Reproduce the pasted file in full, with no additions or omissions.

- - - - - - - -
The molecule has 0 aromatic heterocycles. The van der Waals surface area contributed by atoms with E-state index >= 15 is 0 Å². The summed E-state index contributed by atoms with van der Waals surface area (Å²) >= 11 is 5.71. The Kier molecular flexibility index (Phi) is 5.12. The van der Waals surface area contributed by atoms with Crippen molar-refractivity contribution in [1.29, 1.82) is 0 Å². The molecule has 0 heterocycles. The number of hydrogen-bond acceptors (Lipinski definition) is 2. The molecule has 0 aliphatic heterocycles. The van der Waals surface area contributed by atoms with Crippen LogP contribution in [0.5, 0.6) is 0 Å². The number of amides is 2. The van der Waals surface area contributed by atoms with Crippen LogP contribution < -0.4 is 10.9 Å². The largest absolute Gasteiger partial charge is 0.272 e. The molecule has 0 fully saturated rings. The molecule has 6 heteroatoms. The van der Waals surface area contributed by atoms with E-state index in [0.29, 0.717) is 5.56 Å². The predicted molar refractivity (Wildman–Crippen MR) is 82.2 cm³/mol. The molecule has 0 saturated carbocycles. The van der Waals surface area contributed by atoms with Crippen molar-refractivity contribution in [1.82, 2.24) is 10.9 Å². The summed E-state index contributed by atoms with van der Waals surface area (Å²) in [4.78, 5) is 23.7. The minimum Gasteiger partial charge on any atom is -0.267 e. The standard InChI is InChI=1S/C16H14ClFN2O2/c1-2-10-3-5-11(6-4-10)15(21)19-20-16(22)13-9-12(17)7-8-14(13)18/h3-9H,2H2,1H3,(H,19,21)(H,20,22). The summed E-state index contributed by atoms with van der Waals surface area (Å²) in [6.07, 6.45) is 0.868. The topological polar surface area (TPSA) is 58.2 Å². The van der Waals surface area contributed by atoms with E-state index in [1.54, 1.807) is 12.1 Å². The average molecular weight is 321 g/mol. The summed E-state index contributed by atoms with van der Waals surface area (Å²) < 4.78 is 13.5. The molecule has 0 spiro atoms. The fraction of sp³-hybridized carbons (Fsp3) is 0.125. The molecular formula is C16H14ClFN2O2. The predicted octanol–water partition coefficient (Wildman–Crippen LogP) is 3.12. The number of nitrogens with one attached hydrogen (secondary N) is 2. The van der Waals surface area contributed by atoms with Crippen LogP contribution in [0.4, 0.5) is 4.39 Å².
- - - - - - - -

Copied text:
The molecule has 0 aromatic heterocycles. The van der Waals surface area contributed by atoms with E-state index >= 15 is 0 Å². The summed E-state index contributed by atoms with van der Waals surface area (Å²) >= 11 is 5.71. The Kier molecular flexibility index (Phi) is 5.12. The van der Waals surface area contributed by atoms with Crippen molar-refractivity contribution in [1.29, 1.82) is 0 Å². The molecule has 0 heterocycles. The number of hydrogen-bond acceptors (Lipinski definition) is 2. The molecule has 0 aliphatic heterocycles. The van der Waals surface area contributed by atoms with Crippen LogP contribution in [0.5, 0.6) is 0 Å². The number of amides is 2. The van der Waals surface area contributed by atoms with Crippen LogP contribution < -0.4 is 10.9 Å². The largest absolute Gasteiger partial charge is 0.272 e. The molecule has 0 fully saturated rings. The molecule has 6 heteroatoms. The van der Waals surface area contributed by atoms with E-state index in [0.29, 0.717) is 5.56 Å². The predicted molar refractivity (Wildman–Crippen MR) is 82.2 cm³/mol. The molecule has 0 saturated carbocycles. The van der Waals surface area contributed by atoms with Crippen molar-refractivity contribution in [1.82, 2.24) is 10.9 Å². The summed E-state index contributed by atoms with van der Waals surface area (Å²) in [4.78, 5) is 23.7. The minimum Gasteiger partial charge on any atom is -0.267 e. The standard InChI is InChI=1S/C16H14ClFN2O2/c1-2-10-3-5-11(6-4-10)15(21)19-20-16(22)13-9-12(17)7-8-14(13)18/h3-9H,2H2,1H3,(H,19,21)(H,20,22). The summed E-state index contributed by atoms with van der Waals surface area (Å²) in [6.07, 6.45) is 0.868. The topological polar surface area (TPSA) is 58.2 Å². The van der Waals surface area contributed by atoms with E-state index in [1.54, 1.807) is 12.1 Å². The average molecular weight is 321 g/mol. The summed E-state index contributed by atoms with van der Waals surface area (Å²) < 4.78 is 13.5. The molecule has 0 spiro atoms. The fraction of sp³-hybridized carbons (Fsp3) is 0.125. The molecular formula is C16H14ClFN2O2. The predicted octanol–water partition coefficient (Wildman–Crippen LogP) is 3.12. The number of nitrogens with one attached hydrogen (secondary N) is 2. The van der Waals surface area contributed by atoms with Crippen LogP contribution in [0.4, 0.5) is 4.39 Å².